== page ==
Why would you care? Isn't your Wing the most perfect and wonderful motorcycle in the world. Aren't you immune to marketing and hype? Don't Harleys leak all over floors? After saying all that bullshyt, you now want to know what Harley is doing with their models? Shouldn't you be more concerned what Honda is doing?
June 21, 2004 Triumph Motorcycles (America) Ltd., announced today that the companys U.S. new unit sales jumped 104% during May with an overall year-to-date increase of 34.5% -- when compared to the same time period (January-May) in 2003. Triumphs U.S. sales growth continues to exceed the U.S. industry year-to-year new unit sales growth of 8 %.
Strong interest in the new Thruxton 900 café-racer inspired version of the classic Bonneville, the ground-breaking Rocket III power cruiser, and the updated Tiger dual-sport styled motorcycle has helped to fuel recent sales growth and drive more consumers to Triumph dealers. Consumers have also reacted positively to the firms strong finance programs. "Motorcyclists interest in the Triumph brand has never been stronger," said Todd Andersen, Marketing Vice President, Triumph Motorcycles (America) Ltd. "We are very pleased to report that our existing models account for almost all of the 2004 sales increase as Thruxtons just began arriving in dealerships in May, and our Rocket III is arriving in showrooms at the end of June."
So Harley's 8.9% increase is in line with the industry standard of 8% for the US market.
You gave me the facts, but you didn't answer the question. How many bikes did they sell? If they sold 20 and next year sold 40 that is a 100% increase, but they still only sold 40 motorcycles. So again, how many bikes did they sell?
Sarnali should like this. Triumph Demo truck is showing up at my local dealer next week. Word is they will have 7 Rocket III's available to ride. Gonna take a ride on all the bikes they got. I already like the Speed Triple, but lets see how that Rocket III runs eh?
The Buell engines are already at or near CARB08 without using catalytic converters.
Air cooled engines come up to temperature quicker,
which is an advantage for some types of emissions testing.
H-D (and to a lesser extent Buell) sell their bikes based
on image, not on spec numbers. [Does Harley even
post HP numbers for most models?]. So even if they needed
to neuter the engine to pass EPA it might not
impact their sales much.
Putting the shoe on the other foot, what will CARB08 do to sportbike sales? Some percentage of that market is driven solely by specs like "0.836946 HP increase over last years model". What would happen if a new EPA requirement ended up cutting HP by 5% across all the model lines?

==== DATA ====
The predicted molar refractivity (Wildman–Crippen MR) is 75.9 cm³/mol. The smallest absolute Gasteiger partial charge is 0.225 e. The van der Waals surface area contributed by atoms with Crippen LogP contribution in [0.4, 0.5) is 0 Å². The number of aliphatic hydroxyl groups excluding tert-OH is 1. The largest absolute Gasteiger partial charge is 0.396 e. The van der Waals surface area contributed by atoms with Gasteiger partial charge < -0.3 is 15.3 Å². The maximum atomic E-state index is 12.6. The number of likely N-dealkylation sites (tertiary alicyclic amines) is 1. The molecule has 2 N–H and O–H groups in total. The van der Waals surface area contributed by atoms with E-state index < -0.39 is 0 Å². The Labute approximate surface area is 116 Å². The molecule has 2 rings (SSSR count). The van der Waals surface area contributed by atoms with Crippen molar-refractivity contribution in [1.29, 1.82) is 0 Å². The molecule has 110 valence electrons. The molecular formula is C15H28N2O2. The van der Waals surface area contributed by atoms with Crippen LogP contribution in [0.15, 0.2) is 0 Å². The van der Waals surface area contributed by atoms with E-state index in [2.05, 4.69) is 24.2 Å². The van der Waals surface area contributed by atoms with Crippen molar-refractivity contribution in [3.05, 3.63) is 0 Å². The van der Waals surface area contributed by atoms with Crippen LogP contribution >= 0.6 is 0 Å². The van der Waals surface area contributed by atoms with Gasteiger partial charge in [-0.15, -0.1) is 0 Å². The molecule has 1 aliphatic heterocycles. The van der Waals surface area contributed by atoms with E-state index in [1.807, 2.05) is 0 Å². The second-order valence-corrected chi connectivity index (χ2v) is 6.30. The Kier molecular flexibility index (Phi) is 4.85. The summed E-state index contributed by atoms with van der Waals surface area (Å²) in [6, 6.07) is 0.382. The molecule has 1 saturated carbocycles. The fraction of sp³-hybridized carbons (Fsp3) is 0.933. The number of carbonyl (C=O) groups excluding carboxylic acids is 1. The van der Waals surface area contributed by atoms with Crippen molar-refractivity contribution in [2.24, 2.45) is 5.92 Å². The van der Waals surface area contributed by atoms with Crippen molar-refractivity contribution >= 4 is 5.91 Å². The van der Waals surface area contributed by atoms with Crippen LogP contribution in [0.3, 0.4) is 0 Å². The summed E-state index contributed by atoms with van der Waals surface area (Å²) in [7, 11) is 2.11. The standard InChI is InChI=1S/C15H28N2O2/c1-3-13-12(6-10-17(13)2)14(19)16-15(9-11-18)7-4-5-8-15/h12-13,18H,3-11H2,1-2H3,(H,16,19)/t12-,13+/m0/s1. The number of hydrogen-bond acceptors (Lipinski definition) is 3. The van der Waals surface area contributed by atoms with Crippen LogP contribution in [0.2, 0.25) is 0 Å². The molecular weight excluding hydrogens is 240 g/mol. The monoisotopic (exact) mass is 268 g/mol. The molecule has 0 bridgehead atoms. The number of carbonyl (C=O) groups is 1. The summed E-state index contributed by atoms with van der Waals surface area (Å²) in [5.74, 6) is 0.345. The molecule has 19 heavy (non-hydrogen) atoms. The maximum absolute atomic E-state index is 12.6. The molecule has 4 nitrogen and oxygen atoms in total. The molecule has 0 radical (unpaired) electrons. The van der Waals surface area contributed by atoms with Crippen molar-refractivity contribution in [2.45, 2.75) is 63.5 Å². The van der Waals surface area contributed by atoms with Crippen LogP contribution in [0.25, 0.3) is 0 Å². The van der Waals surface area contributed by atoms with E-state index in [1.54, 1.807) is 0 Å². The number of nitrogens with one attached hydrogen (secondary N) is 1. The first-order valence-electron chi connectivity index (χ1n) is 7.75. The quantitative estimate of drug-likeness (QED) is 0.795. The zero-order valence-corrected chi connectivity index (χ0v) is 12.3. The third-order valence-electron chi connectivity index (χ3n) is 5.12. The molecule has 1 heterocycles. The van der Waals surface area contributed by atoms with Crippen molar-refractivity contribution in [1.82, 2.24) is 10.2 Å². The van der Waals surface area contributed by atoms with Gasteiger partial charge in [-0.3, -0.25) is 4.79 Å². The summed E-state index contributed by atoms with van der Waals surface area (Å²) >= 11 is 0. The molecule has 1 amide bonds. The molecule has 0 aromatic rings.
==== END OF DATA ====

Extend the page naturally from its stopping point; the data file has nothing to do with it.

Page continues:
It's just you have a different type or rider, trying to project the same image, as the Harley riders of yore. Doesn't work, for me.
That's what I meant about "selling nostalgia".
It's the kind of person who trailers their Electra Glide to Sturgis. Arm chaps, and all.
Maybe I made a mistake when I said, "How bad they were". Everything was "bad", back then, before your AMF. Bad in the respect of inherent design flaws that made riding one, well, interesting. If you knew what you were doing, you fixed it, didn't "take it to the shop".
Actually, I think AMF got a bad rap. That's when most people think Harley started going down the tubes, but in my mind, that's when they started trying to "get it right". I'm sure a few people will howl at that one.
I was born in '55, and by the time I came of age, all the old Brit, Italian, and American bikes from the late fifties/early sixties were starting to wear out, and blow up, in great quantities. You could buy one for a song. People even gave them away. (Like a rat 61 cubic inch Knucklehead someone gave me, long ago, running).
I have a garage full of old Japanese bikes, most of them given to me in a basket, that now are all running, and looking pretty good. I drive 'em, and try to wear them out.
And if the price of an old hawg ever gets down to a reasonable level, I'll buy one of those, too. But you don't see too many rat Harleys putting around anymore, do you?
Sounds like you know very little about the way massive business works. They aren't looking for profit here, they are looking for investors. The hottest, newest bike every couple years brings in more investment money than the best selling bike every will.
Bull*****. You bought your Honda because you thought it was superior in some way to all the other similar bikes out there. Honda made you think that through marketing. No one is immune to marketing, no matter how much they desperately want to be.
Gotta gree with what you said. But, as far as the selling nostalgia, if they didn't they wouldn't be in business. I was born in 57, so we treaded over the same ground, I was just a few steps behind. I got my first Triumph for 300 bucks. Damn, I'm re-living the old days!